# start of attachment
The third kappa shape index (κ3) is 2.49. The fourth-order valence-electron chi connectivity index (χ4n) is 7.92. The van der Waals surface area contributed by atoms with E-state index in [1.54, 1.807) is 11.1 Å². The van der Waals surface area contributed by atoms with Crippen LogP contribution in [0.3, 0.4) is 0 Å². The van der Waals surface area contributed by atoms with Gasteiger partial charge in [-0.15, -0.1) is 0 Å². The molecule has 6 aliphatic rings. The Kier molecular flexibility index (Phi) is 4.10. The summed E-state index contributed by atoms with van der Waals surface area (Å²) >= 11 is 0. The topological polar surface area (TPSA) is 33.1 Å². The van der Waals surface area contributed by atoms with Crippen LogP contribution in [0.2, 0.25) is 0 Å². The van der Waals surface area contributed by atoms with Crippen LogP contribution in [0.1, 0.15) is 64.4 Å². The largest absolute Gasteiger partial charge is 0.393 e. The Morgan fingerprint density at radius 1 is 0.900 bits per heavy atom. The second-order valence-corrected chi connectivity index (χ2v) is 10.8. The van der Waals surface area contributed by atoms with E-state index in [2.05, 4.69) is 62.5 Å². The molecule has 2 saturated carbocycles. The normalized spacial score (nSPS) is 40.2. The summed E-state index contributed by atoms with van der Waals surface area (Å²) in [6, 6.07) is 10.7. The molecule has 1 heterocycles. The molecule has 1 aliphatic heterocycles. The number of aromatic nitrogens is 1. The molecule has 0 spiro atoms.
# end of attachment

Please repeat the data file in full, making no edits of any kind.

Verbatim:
The third kappa shape index (κ3) is 2.49. The fourth-order valence-electron chi connectivity index (χ4n) is 7.92. The van der Waals surface area contributed by atoms with E-state index in [1.54, 1.807) is 11.1 Å². The van der Waals surface area contributed by atoms with Crippen LogP contribution in [0.3, 0.4) is 0 Å². The van der Waals surface area contributed by atoms with Gasteiger partial charge in [-0.15, -0.1) is 0 Å². The molecule has 6 aliphatic rings. The Kier molecular flexibility index (Phi) is 4.10. The summed E-state index contributed by atoms with van der Waals surface area (Å²) >= 11 is 0. The topological polar surface area (TPSA) is 33.1 Å². The van der Waals surface area contributed by atoms with Crippen LogP contribution in [0.2, 0.25) is 0 Å². The van der Waals surface area contributed by atoms with Crippen LogP contribution in [0.1, 0.15) is 64.4 Å². The largest absolute Gasteiger partial charge is 0.393 e. The Morgan fingerprint density at radius 1 is 0.900 bits per heavy atom. The second-order valence-corrected chi connectivity index (χ2v) is 10.8. The van der Waals surface area contributed by atoms with E-state index in [2.05, 4.69) is 62.5 Å². The molecule has 2 saturated carbocycles. The normalized spacial score (nSPS) is 40.2. The summed E-state index contributed by atoms with van der Waals surface area (Å²) in [6, 6.07) is 10.7. The molecule has 1 heterocycles. The molecule has 1 aliphatic heterocycles. The number of aromatic nitrogens is 1. The molecule has 0 spiro atoms.